Frost smacked down the upstart easy peelers in California this season, while small sizes and supply defined the navel orange crop. Neither citrus variety reached its potential in the marketplace, but growers and packers did learn some lessons.
Speaking at the recent annual Citrus Showcase in Visalia, citrus growers and marketers reviewed their experiences with cold and unusually dry weather this season.
Mandarins, now the citrus industry’s second largest sector, suffered through its first freezing season with losses up to 50 percent. Navels were also affected, but losses (30 percent to 35 percent) were lower than mandarins.
Al Bates, general manager of Sun Pacific, said no one realized the susceptibility to frost damage of the Murcott and Tango varieties. This was the first year that significant bearing acreage was affected by freezing temperatures, and growers admitted they had a steep learning curve when it came to keeping poor quality fruit out of the marketplace.
Bates said damage ranged from 50 percent in some blocks in the Ivanhoe area to 9 percent in the Ducor area.
The season did give mandarin growers an opportunity to study how to keep damaged fruit out of the market. Some are questioning the current cutting system, patterned after navels, which scores a center cut for freeze damage. Some growers report that the more pronounced damage is in the bottom third cut. The California Citrus Advisory Committee has asked for more data to analyze from this year’s harvest.
Fred Berry of Mulholland Citrus said the season started with a late and very prolonged bloom that resulted in a crop with wide-ranging maturity.
“On the same tree there would be fruit that was ready to pick and fruit that needed two more weeks to ripen,” said Berry. The sugar levels were high, but the acid levels remained higher than expected at harvest. Dry weather didn’t help with fruit sizing and the industry was left with a high percentage of small fruit. Berry said 32 was the peak size this year and 30 percent to 35 percent of Mulholland’s fruit was small.
Berry said the mandarin growing area from Kern to Madera was hit by the cold. Thinner rinds leave the fruit vulnerable, plus many of the Mandarin trees have been planted in colder areas and are higher freeze risk.
Finding damaged fruit also stymied packers and growers. Berry said that at times the only indication of damage was an off flavor.
Bates said the short time the fruit is on the tree complicates matters. Freeze-damaged fruit doesn’t hang on the tree long enough to dry out for detection. “One cut may not be enough to find damage. A lot of blasted fruit got through,” Bates said.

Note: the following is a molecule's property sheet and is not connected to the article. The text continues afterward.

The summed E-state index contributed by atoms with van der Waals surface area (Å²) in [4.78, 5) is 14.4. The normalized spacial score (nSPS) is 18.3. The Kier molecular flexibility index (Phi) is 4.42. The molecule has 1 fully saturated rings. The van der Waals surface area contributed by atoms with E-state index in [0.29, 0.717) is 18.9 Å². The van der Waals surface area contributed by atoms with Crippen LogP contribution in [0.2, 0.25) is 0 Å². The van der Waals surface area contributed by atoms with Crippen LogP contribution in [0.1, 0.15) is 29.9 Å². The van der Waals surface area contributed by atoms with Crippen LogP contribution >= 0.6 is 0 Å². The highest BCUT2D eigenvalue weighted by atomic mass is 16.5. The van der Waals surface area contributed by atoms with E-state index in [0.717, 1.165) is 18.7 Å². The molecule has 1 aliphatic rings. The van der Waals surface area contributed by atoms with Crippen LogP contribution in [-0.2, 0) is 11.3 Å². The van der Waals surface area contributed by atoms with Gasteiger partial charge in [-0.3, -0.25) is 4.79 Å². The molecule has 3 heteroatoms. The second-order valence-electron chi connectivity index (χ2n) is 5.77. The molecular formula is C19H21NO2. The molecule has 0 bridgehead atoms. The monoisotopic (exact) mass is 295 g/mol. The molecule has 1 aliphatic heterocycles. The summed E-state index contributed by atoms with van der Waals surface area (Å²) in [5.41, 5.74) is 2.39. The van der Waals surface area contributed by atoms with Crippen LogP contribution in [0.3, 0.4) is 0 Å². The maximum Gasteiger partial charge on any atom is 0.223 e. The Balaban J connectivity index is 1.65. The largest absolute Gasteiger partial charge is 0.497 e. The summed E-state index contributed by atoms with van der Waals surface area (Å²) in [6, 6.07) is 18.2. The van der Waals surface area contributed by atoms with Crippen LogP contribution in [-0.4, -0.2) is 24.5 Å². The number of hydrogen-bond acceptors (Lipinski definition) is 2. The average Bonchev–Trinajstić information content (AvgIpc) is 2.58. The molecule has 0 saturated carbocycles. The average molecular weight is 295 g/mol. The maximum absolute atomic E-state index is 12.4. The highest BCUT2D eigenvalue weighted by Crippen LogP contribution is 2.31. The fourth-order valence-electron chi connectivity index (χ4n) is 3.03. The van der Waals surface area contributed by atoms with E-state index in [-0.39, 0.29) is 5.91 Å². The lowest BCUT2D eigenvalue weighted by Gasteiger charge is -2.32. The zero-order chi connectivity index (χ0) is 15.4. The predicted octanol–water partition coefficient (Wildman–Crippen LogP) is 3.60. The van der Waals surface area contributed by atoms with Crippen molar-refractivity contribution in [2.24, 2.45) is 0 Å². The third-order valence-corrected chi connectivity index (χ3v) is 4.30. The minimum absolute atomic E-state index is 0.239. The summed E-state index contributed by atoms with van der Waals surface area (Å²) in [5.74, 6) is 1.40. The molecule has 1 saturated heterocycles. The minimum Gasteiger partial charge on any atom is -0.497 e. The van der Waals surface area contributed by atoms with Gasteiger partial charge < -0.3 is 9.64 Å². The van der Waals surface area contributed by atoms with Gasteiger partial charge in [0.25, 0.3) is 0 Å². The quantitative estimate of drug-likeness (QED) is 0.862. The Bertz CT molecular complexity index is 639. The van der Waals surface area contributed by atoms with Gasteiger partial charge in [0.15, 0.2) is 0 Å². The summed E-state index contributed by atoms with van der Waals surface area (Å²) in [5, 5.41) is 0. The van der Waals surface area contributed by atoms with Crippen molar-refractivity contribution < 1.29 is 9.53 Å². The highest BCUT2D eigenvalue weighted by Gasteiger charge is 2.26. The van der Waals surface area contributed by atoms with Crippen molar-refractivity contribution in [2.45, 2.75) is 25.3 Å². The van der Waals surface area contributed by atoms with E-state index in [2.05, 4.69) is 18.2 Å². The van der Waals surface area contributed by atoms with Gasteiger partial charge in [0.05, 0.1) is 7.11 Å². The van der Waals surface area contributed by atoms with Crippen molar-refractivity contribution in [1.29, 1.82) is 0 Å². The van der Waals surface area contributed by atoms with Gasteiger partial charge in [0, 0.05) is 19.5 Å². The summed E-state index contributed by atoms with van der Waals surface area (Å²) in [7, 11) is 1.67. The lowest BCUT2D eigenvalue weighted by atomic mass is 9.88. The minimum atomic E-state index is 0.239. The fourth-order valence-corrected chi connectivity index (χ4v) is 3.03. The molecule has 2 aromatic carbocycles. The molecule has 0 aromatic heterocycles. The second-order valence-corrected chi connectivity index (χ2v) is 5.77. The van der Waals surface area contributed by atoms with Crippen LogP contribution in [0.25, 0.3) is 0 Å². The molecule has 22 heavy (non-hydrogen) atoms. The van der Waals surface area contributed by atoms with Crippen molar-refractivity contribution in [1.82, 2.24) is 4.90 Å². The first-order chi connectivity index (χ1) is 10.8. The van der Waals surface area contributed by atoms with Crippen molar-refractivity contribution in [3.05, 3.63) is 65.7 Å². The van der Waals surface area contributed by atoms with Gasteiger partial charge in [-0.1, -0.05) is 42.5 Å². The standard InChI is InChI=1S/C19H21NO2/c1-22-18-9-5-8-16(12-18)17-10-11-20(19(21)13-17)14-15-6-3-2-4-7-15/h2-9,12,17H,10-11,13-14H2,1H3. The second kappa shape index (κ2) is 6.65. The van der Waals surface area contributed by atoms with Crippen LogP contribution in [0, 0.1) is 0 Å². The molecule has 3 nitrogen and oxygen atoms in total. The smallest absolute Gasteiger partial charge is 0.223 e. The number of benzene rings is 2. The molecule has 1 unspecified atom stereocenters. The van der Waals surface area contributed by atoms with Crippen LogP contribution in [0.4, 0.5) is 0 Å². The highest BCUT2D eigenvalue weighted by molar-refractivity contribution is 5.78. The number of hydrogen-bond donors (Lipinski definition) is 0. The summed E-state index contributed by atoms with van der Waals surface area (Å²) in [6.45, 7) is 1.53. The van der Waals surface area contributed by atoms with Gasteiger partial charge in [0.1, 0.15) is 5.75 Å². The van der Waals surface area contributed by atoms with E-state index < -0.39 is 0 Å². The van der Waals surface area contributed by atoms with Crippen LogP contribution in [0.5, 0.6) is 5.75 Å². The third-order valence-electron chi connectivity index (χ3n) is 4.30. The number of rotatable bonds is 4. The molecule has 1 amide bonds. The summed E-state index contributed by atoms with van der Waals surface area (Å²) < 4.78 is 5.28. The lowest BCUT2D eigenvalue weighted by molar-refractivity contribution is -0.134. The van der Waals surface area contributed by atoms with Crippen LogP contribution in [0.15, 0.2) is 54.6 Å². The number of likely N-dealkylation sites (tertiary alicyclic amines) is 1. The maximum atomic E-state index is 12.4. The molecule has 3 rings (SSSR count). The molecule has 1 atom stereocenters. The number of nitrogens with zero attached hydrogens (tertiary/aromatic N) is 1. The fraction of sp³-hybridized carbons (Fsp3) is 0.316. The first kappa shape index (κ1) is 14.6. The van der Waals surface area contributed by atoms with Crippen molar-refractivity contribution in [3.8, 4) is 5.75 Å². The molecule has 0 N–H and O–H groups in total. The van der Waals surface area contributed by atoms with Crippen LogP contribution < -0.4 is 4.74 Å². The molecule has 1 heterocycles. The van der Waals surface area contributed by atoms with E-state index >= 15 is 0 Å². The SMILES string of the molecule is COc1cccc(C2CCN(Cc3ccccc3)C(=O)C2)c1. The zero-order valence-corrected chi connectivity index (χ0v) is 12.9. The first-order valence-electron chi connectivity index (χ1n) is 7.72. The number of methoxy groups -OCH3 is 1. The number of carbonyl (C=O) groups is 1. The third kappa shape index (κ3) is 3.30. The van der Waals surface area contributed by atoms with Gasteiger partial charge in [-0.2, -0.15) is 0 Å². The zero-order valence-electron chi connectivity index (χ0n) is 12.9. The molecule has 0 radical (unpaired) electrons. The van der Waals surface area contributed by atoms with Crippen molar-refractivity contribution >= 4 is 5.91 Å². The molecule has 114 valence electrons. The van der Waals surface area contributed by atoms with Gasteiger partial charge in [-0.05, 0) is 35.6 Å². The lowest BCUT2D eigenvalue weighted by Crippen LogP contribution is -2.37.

Citrus growers spent more money on frost protection this year than the last five years combined, said Tom Avinelis of AgriCare.
Avinelis noted dew points were much lower this year and that means more frost. Traditionally warmer areas had some of the lowest temperatures while noted colder areas were warmer. That varied from night to night, he added.
Growers discovered mandarins sustained significant damage at temperatures that don’t affect navels. This prompted growers to start wind machines at 31 degrees, higher than they would for navels, Avinelis said.
Using fan jet or micro sprinklers combined with wind machines gave the crop a better chance of turning back the frost, he noted.
Even though freezing temperatures didn’t affect navels to the same extent of the mandarins, achieving higher sugar levels held the crop back, said Tony Lombardi, general manager of Porterville Citrus.
“This was one of the most difficult years. Sugar levels were all over the board,” he said. That situation continued into February. Sizes were also smaller. On the bright side, packers and growers knew they were dealing with a crop that was 10 percent lighter than last year’s crop.
The start of the navel season was difficult with the erratic sugar levels, plus an overlap with Valencias and imports impacting the East Coast.
Bates said navel packers are ahead of the game at this point of the season because of the smaller crop. The challenge is selling small fruit domestically, he said. Decreased mandarin volume created opportunities for navel sales. April should be strong, Bates said, as exports to Korea kick in. There are limited export markets for mandarins, he added, with Australia and Japan taking more fruit.
Marketing mandarins after a freeze is risky. Lots that aren’t rejected initially may still have questionable fruit. Nevertheless, Berry said packers must strive to keep damaged fruit off the market.
With 25,000 acres of Murcotts in the ground, protecting markets is vital, Bates agreed. If packers start sending marginal quality fruit, the industry will lose market.
“We want to maintain label integrity so you have to make some tough decisions with growers,” Berry said.